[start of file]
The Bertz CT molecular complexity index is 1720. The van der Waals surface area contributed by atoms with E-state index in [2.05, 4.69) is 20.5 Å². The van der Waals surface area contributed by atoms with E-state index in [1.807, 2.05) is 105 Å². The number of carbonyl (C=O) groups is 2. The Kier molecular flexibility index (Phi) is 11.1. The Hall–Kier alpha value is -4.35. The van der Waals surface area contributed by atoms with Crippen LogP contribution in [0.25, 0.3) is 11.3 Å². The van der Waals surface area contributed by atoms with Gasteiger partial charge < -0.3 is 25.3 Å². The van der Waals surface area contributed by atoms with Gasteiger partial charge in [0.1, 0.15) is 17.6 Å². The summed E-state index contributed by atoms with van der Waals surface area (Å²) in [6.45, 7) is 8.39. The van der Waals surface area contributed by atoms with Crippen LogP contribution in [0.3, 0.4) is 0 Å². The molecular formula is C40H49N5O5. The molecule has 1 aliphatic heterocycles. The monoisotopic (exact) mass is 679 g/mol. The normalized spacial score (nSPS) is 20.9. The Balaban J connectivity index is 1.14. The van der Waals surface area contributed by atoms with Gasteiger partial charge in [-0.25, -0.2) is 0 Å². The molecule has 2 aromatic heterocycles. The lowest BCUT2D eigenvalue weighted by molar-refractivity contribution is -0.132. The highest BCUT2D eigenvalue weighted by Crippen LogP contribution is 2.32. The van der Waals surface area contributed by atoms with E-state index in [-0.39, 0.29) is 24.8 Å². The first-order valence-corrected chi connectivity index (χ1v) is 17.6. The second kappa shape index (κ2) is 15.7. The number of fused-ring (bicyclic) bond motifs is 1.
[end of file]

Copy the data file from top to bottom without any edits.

The Bertz CT molecular complexity index is 1720. The van der Waals surface area contributed by atoms with E-state index in [2.05, 4.69) is 20.5 Å². The van der Waals surface area contributed by atoms with E-state index in [1.807, 2.05) is 105 Å². The number of carbonyl (C=O) groups is 2. The Kier molecular flexibility index (Phi) is 11.1. The Hall–Kier alpha value is -4.35. The van der Waals surface area contributed by atoms with Crippen LogP contribution in [0.25, 0.3) is 11.3 Å². The van der Waals surface area contributed by atoms with Gasteiger partial charge < -0.3 is 25.3 Å². The van der Waals surface area contributed by atoms with Gasteiger partial charge in [0.1, 0.15) is 17.6 Å². The summed E-state index contributed by atoms with van der Waals surface area (Å²) in [6.45, 7) is 8.39. The van der Waals surface area contributed by atoms with Crippen LogP contribution in [0.3, 0.4) is 0 Å². The molecular formula is C40H49N5O5. The molecule has 1 aliphatic heterocycles. The monoisotopic (exact) mass is 679 g/mol. The normalized spacial score (nSPS) is 20.9. The Balaban J connectivity index is 1.14. The van der Waals surface area contributed by atoms with Gasteiger partial charge in [-0.25, -0.2) is 0 Å². The molecule has 2 aromatic heterocycles. The lowest BCUT2D eigenvalue weighted by molar-refractivity contribution is -0.132. The highest BCUT2D eigenvalue weighted by Crippen LogP contribution is 2.32. The van der Waals surface area contributed by atoms with E-state index in [-0.39, 0.29) is 24.8 Å². The first-order valence-corrected chi connectivity index (χ1v) is 17.6. The second kappa shape index (κ2) is 15.7. The number of fused-ring (bicyclic) bond motifs is 1.